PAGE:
Peripheral arterial stiffness and endothelial dysfunction in idiopathic and scleroderma associated pulmonary arterial hypertension

Nir Peled, David Shitrit, Benjamin D. Fox, Dekel Shlomi, Anat Amital, Daniele Bendayan, Mordechai R. Kramer

Research output: Contribution to journalArticlepeer-review

60 Scopus citations

Abstract

Objective. Pulmonary endothelial dysfunction and increased reflection of pulmonary pressure waves have been reported in pulmonary arterial hypertension (PAH). However, the systemic vascular involvement is not fully understood. Our study focused on the systemic arterial stiffness and endothelial involvement in idiopathic and scleroderma associated PAH. Methods. Peripheral arterial stiffness and endothelial function were evaluated in 38 patients with idiopathic (n = 28) and scleroderma associated (n = 10) PAH, and 21 control subjects (13 healthy; 8 with scleroderma and normal pulmonary pressure). All participants underwent clinical and cardiopulmonary evaluation. Arterial stiffness was measured through the fingertip tonometry derived augmentation index (AI), which is the boost increase in the late systolic pressure wave after the initial systolic shoulder. Endothelial function was measured by forearm blood flow dilatation response to brachial artery occlusion by a noninvasive plethysmograph (EndoPAT 2000), which is associated with nitric oxide-dependent vasodilatation and yields a peripheral arterial tone (PAT) ratio. Results. Mean systolic pulmonary pressure was 70.5 ± 21.6 mm Hg (idiopathic-PAH) and 69.3 ± 20 mm Hg (scleroderma-PAH). AI was higher in scleroderma patients (10.5% ± 19.6% in healthy controls, 9.0% ± 21.5% in idiopathic-PAH, 20.1% ± 19.1% in scleroderma-PAH, and 24.4% ± 18.9% in scleroderma-controls; nonsignificant). PAT ratio was significantly lower (p < 0.05) than control values in idiopathic-PAH and scleroderma-PAH (PAT ratio: control 2.20 ± 0.25; idiopathic 1.84 ± 0.51; scleroderma 1.66 ± 0.66). AI was not correlated to endothelial dysfunction. There were no differences between the 2 PAH patient groups in age, body mass index, New York Heart Association classification, or 6-min walk test. Conclusion. Our study shows a trend towards increased arterial stiffness in scleroderma (nonsignificant), and also peripheral endothelial dysfunction in idiopathic-PAH and in scleroderma-PAH. These findings suggest involvement of different vessels in scleroderma-PAH compared to idiopathic-PAH. The Journal of Rheumatology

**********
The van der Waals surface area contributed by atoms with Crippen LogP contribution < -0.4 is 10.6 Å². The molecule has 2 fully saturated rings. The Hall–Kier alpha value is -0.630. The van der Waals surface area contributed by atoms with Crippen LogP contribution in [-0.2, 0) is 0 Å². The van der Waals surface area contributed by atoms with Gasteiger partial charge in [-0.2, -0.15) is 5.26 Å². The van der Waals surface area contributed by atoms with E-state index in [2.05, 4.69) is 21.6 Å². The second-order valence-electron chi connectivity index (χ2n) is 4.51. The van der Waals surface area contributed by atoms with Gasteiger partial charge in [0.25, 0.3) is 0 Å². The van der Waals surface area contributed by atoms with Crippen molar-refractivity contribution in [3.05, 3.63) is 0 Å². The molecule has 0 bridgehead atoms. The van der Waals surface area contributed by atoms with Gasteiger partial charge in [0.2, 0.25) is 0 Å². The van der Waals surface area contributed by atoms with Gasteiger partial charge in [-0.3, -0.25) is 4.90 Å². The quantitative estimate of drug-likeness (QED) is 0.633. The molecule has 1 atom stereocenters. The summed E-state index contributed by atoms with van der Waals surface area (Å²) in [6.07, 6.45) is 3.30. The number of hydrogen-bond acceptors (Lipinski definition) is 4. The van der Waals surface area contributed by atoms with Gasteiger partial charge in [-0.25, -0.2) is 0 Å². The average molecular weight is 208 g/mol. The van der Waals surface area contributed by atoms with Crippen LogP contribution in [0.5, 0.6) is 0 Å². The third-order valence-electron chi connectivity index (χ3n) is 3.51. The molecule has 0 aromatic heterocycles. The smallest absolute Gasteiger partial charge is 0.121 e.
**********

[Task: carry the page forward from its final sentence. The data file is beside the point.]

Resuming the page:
Original languageEnglish
Pages (from-to)970-975
Number of pages6
JournalJournal of Rheumatology
Volume36
Issue number5
DOIs
StatePublished - May 2009
Externally publishedYes

Keywords

  • Arterial stiffness
  • Augmentation index
  • Endothelial dysfunction
  • Pulmonary arterial hypertension
  • Scleroderma

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